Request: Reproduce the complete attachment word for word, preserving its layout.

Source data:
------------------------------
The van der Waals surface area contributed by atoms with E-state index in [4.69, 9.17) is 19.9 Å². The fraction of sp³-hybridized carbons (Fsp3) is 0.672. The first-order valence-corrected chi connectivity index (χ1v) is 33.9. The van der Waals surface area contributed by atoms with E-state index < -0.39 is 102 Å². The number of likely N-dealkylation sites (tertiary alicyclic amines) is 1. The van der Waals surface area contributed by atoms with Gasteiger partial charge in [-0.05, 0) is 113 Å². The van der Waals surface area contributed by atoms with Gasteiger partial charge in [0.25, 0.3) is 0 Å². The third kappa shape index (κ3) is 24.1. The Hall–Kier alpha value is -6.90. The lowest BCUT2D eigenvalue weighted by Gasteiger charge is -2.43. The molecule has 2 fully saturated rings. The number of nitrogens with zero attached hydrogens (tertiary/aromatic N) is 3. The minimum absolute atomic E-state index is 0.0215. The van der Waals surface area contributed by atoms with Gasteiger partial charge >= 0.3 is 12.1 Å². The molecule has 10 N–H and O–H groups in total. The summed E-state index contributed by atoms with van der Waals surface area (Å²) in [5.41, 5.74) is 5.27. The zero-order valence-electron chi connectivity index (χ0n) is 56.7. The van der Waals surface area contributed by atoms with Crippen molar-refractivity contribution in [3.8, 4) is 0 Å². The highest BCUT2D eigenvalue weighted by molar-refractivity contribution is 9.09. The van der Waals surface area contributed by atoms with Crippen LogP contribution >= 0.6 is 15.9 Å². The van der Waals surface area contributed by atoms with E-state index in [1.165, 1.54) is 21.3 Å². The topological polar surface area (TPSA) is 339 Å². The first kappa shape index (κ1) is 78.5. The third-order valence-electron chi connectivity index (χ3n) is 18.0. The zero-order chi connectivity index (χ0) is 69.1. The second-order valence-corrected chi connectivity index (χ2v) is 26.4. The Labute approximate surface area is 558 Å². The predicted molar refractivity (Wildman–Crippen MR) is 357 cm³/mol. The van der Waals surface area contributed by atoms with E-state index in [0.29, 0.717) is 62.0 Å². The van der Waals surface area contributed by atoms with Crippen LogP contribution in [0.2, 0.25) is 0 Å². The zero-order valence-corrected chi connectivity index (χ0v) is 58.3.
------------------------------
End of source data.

The van der Waals surface area contributed by atoms with E-state index in [4.69, 9.17) is 19.9 Å². The fraction of sp³-hybridized carbons (Fsp3) is 0.672. The first-order valence-corrected chi connectivity index (χ1v) is 33.9. The van der Waals surface area contributed by atoms with E-state index < -0.39 is 102 Å². The number of likely N-dealkylation sites (tertiary alicyclic amines) is 1. The van der Waals surface area contributed by atoms with Gasteiger partial charge in [-0.05, 0) is 113 Å². The van der Waals surface area contributed by atoms with Gasteiger partial charge in [0.25, 0.3) is 0 Å². The third kappa shape index (κ3) is 24.1. The Hall–Kier alpha value is -6.90. The lowest BCUT2D eigenvalue weighted by Gasteiger charge is -2.43. The molecule has 2 fully saturated rings. The number of nitrogens with zero attached hydrogens (tertiary/aromatic N) is 3. The minimum absolute atomic E-state index is 0.0215. The van der Waals surface area contributed by atoms with Gasteiger partial charge >= 0.3 is 12.1 Å². The molecule has 10 N–H and O–H groups in total. The summed E-state index contributed by atoms with van der Waals surface area (Å²) in [5.41, 5.74) is 5.27. The zero-order valence-electron chi connectivity index (χ0n) is 56.7. The van der Waals surface area contributed by atoms with Crippen molar-refractivity contribution in [3.8, 4) is 0 Å². The highest BCUT2D eigenvalue weighted by molar-refractivity contribution is 9.09. The van der Waals surface area contributed by atoms with Crippen LogP contribution >= 0.6 is 15.9 Å². The van der Waals surface area contributed by atoms with E-state index in [1.165, 1.54) is 21.3 Å². The topological polar surface area (TPSA) is 339 Å². The first kappa shape index (κ1) is 78.5. The third-order valence-electron chi connectivity index (χ3n) is 18.0. The zero-order chi connectivity index (χ0) is 69.1. The second-order valence-corrected chi connectivity index (χ2v) is 26.4. The Labute approximate surface area is 558 Å². The predicted molar refractivity (Wildman–Crippen MR) is 357 cm³/mol. The van der Waals surface area contributed by atoms with E-state index in [0.29, 0.717) is 62.0 Å². The van der Waals surface area contributed by atoms with Crippen LogP contribution in [0.2, 0.25) is 0 Å². The zero-order valence-corrected chi connectivity index (χ0v) is 58.3.